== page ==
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Solar Cell & Panel Basics

The sun produces an unbelievable amount of energy that reaches the earth. The amount of energy that is absorbed by the Earth in one hour is more energy than mankind uses in one year. The total amount of solar energy reaching the earth in one year is huge - twice as much energy as ever existed from all sources of coal, oil, natural gas, and uranium combined. The sun strikes the surface of the earth at different angles ranging from 0 degrees (no sun) at the poles to 90 degrees at the equator during spring and fall. At the equator during noon time, the earth's surface gets the maximum amount of energy. As one moves away from the equator, the sun's rays have to travel longer through the atmosphere. Along the way, some rays are reflected into space or scattered by clouds causing a loss of energy as they go. On average, about 50% of the sun's energy makes it through the atmosphere and strikes the earth. The tilt in the earth's axis of rotation also causes variations in the amount of sunshine received. The North Pole receives little sunshine in the winter months and likewise, the South Pole receives little in the summer months. So the amount of solar energy that reaches any given location varies by latitude, time of year, time of day, and local weather. The theoretical basis of solar cells and solar panels is based on the photoelectric effect, that is, when sunlight shines on a specific semiconductor material, the electrons in the material will be excited and generate an electric current. This effect is the basis for converting solar energy into electrical energy.

Solar Cell Basics
Solar cell handsA large majority of solar cells are made from silicon. In this section, we will discuss only crystalline silicon cells (see the section in Solar Basics for thin film types of cells). When silicon absorbs sunlight, the energy from the sun excites some of the cell's electrons into a mobile state where they are free to move around the entire cell. However, in a piece of plain silicon, there is no reason for it to go in one direction rather than another (electricity is the movement of electrons in one direction). However, in solar cells, there is a separator called a junction, where two slightly different types of silicon meet. The two types of silicon are pretty much the same, except each one is "doped" - has a tiny percentage of other materials mixed in. The two types of doping (called n-type and p-type) determine its electrical properties. When a random electron reaches the junction, it is accelerated across it (think about a waterfall ... the water can only go one way - down). So this flow establishes an electron direction in the system. If a wire is attached to each side of the junction, and sunlight is absorbed by the silicon, the free electrons flow from one side of the junction to the other. This flow of electrons induces a similar flow through the external circuit. This is "electricity" - electrons flowing in a single direction through conductors. This particular flow is called a DC current.

Electricity can be thought of as the flow of electrons (current) through a copper wire under electrical pressure (voltage) and is analogous to the flow of water through a pipe. If we think of the copper wire in an electrical circuit as the pipe, then the voltage is equivalent to the water pressure (pounds per square inch) and the current is equivalent to the water flow rate (gallons per minute). Power is measured in watts and is the product of voltage multiplied by current. Electrical energy is power (watts) consumed over time and is expressed as kilowatt-hours (kw/h). A kilowatt hour is 1000 watt hours. If a 100-watt light bulb is on for 10 hours, it uses 1 kilowatt-hour of power (100 watts times 10 hours = 1000 watt hours or 1 kilowatt-hour). Your electric bill is expressed in terms of how many kilowatt-hours are used each month.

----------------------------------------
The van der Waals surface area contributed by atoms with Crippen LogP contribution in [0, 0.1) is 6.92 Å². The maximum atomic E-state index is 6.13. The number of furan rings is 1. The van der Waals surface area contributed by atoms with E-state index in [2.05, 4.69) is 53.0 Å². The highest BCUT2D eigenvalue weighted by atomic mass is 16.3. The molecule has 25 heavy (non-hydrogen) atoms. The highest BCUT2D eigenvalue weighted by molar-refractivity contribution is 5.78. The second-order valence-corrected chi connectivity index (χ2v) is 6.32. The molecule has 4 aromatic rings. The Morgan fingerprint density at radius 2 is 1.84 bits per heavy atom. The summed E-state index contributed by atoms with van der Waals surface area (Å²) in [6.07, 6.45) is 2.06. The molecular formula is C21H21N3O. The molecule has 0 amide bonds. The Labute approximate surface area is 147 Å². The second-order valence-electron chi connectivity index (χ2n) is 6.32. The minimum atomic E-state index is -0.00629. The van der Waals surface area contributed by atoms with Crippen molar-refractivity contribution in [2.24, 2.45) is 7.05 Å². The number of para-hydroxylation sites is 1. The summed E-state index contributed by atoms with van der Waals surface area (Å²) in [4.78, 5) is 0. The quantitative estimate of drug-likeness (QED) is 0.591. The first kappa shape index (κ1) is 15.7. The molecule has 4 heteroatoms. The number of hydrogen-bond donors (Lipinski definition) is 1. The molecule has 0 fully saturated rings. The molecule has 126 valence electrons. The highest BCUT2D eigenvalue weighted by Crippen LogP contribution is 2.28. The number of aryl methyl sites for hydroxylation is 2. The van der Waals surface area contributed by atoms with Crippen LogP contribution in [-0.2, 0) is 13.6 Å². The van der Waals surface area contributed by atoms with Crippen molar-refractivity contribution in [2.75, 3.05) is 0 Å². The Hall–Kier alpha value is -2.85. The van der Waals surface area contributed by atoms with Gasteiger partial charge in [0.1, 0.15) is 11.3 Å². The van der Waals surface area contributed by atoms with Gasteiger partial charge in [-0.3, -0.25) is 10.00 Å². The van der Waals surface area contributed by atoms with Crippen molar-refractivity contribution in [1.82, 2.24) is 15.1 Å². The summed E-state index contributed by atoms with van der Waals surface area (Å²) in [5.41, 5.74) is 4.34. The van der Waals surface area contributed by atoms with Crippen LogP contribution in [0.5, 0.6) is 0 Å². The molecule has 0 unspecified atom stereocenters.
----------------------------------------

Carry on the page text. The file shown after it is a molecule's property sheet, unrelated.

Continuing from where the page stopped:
Solar Modules (Panels)
Solar panelsAn individual silicon solar cell is quite small, typically about 6 inches square producing only about 1 or 2 watts of power. To boost the total power output from solar cells, they are connected together to form larger units called solar modules (panels). These modules are usually encased in glass or plastic to provide protection from the weather. Solar modules, in turn, can be connected to form larger units called solar arrays. These arrays can be interconnected to produce even more power. In this way, solar systems can be built to meet almost any electric power requirement, small or large. The reliability of solar arrays is an important factor in the cost of systems and in consumers accepting this technology. The solar cell itself is a "solid-state" device with no moving parts, and therefore, it is highly reliable and long-lived. The electricity produced by solar cells and solar modules is direct current (DC). Nearly all home appliances are alternating current (AC). Solar arrays are connected to an "inverter" which converts the DC current into AC. Inverters also synchronize the solar current and voltage to match that of the grid solar system attached.

Houses Off the Grid (Stand Alone)
Stand alone houseResidential solar systems, called photovoltaic (PV) systems, are said to be stand-alone if they are not connected to the local electrical grid provided by the local power company. The illustration at the left shows the elements needed to convert power created by a stand-alone solar system into a usable form for a house. Most households use only alternating current (AC). Solar panels produce only DC current. An inverter converts DC current into AC current. A stand-alone solar system uses batteries for storage to provide electricity on cloudy days and at night. However, energy stored in a battery has losses. Only about 80% of the energy that enters a battery can be retrieved. Also, batteries are kind of messy and they need to be replaced from time to time. However, if you have a cabin in a remote area, solar power may be your only choice. Likewise, the space station and spaceships depend on the conversion of solar energy to make living in space bearable.